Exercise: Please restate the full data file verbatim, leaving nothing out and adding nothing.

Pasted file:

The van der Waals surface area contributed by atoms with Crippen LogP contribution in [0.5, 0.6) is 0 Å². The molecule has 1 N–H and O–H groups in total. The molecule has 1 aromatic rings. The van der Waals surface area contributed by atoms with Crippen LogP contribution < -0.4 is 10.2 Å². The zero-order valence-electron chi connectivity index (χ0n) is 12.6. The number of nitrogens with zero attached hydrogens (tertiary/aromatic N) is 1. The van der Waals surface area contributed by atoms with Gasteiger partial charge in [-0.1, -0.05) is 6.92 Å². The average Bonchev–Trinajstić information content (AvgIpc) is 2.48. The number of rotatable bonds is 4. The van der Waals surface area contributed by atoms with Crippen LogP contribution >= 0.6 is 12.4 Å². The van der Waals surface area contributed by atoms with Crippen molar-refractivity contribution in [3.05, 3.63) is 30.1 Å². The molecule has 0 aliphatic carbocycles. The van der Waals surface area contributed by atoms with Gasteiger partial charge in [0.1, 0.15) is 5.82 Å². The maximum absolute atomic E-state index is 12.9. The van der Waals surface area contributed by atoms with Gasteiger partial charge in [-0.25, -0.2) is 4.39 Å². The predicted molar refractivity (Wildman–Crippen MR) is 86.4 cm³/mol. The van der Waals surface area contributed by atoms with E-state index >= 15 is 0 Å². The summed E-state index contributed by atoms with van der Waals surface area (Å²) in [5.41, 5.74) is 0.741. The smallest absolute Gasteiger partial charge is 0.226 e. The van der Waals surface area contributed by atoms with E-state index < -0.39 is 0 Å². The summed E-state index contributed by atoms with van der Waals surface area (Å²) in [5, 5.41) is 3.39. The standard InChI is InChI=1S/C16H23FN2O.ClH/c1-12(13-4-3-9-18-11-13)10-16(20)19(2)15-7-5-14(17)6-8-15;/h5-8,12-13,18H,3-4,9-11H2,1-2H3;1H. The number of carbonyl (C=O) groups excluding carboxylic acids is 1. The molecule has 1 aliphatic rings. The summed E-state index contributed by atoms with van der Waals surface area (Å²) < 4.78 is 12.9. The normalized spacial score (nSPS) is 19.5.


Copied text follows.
The van der Waals surface area contributed by atoms with Crippen LogP contribution in [0.5, 0.6) is 0 Å². The molecule has 1 N–H and O–H groups in total. The molecule has 1 aromatic rings. The van der Waals surface area contributed by atoms with Crippen LogP contribution < -0.4 is 10.2 Å². The zero-order valence-electron chi connectivity index (χ0n) is 12.6. The number of nitrogens with zero attached hydrogens (tertiary/aromatic N) is 1. The van der Waals surface area contributed by atoms with Gasteiger partial charge in [-0.1, -0.05) is 6.92 Å². The average Bonchev–Trinajstić information content (AvgIpc) is 2.48. The number of rotatable bonds is 4. The van der Waals surface area contributed by atoms with Crippen LogP contribution >= 0.6 is 12.4 Å². The van der Waals surface area contributed by atoms with Crippen molar-refractivity contribution in [3.05, 3.63) is 30.1 Å². The molecule has 0 aliphatic carbocycles. The van der Waals surface area contributed by atoms with Gasteiger partial charge in [0.1, 0.15) is 5.82 Å². The maximum absolute atomic E-state index is 12.9. The van der Waals surface area contributed by atoms with Gasteiger partial charge in [-0.25, -0.2) is 4.39 Å². The predicted molar refractivity (Wildman–Crippen MR) is 86.4 cm³/mol. The van der Waals surface area contributed by atoms with E-state index >= 15 is 0 Å². The summed E-state index contributed by atoms with van der Waals surface area (Å²) in [5.41, 5.74) is 0.741. The smallest absolute Gasteiger partial charge is 0.226 e. The van der Waals surface area contributed by atoms with E-state index < -0.39 is 0 Å². The summed E-state index contributed by atoms with van der Waals surface area (Å²) in [5, 5.41) is 3.39. The standard InChI is InChI=1S/C16H23FN2O.ClH/c1-12(13-4-3-9-18-11-13)10-16(20)19(2)15-7-5-14(17)6-8-15;/h5-8,12-13,18H,3-4,9-11H2,1-2H3;1H. The number of carbonyl (C=O) groups excluding carboxylic acids is 1. The molecule has 1 aliphatic rings. The summed E-state index contributed by atoms with van der Waals surface area (Å²) < 4.78 is 12.9. The normalized spacial score (nSPS) is 19.5.